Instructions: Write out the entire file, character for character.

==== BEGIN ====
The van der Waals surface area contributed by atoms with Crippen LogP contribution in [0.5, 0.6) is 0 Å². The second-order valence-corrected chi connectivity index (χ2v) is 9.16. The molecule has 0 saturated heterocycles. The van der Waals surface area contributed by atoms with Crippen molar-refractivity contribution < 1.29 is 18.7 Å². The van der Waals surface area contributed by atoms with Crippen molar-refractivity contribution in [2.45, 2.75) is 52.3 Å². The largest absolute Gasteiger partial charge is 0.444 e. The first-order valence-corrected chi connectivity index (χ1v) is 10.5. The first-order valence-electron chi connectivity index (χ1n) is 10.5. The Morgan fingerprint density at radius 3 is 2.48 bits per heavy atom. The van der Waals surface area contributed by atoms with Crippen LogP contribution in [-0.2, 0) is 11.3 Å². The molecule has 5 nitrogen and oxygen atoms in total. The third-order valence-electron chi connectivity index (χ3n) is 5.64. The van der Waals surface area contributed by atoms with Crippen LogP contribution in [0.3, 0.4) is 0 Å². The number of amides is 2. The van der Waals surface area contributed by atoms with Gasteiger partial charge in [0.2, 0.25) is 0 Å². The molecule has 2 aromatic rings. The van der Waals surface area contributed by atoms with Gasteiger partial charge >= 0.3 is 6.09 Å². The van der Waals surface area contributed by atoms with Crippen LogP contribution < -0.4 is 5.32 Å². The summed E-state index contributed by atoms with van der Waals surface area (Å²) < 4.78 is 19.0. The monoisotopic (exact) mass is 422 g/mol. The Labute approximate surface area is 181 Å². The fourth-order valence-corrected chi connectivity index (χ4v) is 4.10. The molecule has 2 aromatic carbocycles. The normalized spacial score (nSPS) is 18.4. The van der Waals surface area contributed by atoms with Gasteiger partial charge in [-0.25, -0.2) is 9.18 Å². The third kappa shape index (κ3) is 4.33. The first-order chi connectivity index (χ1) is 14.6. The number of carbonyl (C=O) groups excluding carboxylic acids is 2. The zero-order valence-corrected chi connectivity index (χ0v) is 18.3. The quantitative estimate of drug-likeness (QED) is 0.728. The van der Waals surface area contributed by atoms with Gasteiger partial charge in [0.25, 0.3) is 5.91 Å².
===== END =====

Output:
The van der Waals surface area contributed by atoms with Crippen LogP contribution in [0.5, 0.6) is 0 Å². The second-order valence-corrected chi connectivity index (χ2v) is 9.16. The molecule has 0 saturated heterocycles. The van der Waals surface area contributed by atoms with Crippen molar-refractivity contribution < 1.29 is 18.7 Å². The van der Waals surface area contributed by atoms with Crippen molar-refractivity contribution in [2.45, 2.75) is 52.3 Å². The largest absolute Gasteiger partial charge is 0.444 e. The first-order valence-corrected chi connectivity index (χ1v) is 10.5. The first-order valence-electron chi connectivity index (χ1n) is 10.5. The Morgan fingerprint density at radius 3 is 2.48 bits per heavy atom. The van der Waals surface area contributed by atoms with Crippen LogP contribution in [-0.2, 0) is 11.3 Å². The molecule has 5 nitrogen and oxygen atoms in total. The third-order valence-electron chi connectivity index (χ3n) is 5.64. The van der Waals surface area contributed by atoms with Crippen LogP contribution in [0.3, 0.4) is 0 Å². The number of amides is 2. The van der Waals surface area contributed by atoms with Gasteiger partial charge in [0.2, 0.25) is 0 Å². The molecule has 2 aromatic rings. The van der Waals surface area contributed by atoms with Gasteiger partial charge >= 0.3 is 6.09 Å². The van der Waals surface area contributed by atoms with Crippen LogP contribution < -0.4 is 5.32 Å². The summed E-state index contributed by atoms with van der Waals surface area (Å²) < 4.78 is 19.0. The monoisotopic (exact) mass is 422 g/mol. The Labute approximate surface area is 181 Å². The fourth-order valence-corrected chi connectivity index (χ4v) is 4.10. The molecule has 2 aromatic carbocycles. The normalized spacial score (nSPS) is 18.4. The van der Waals surface area contributed by atoms with Gasteiger partial charge in [-0.25, -0.2) is 9.18 Å². The third kappa shape index (κ3) is 4.33. The first-order chi connectivity index (χ1) is 14.6. The number of carbonyl (C=O) groups excluding carboxylic acids is 2. The zero-order valence-corrected chi connectivity index (χ0v) is 18.3. The quantitative estimate of drug-likeness (QED) is 0.728. The van der Waals surface area contributed by atoms with Gasteiger partial charge in [0.25, 0.3) is 5.91 Å².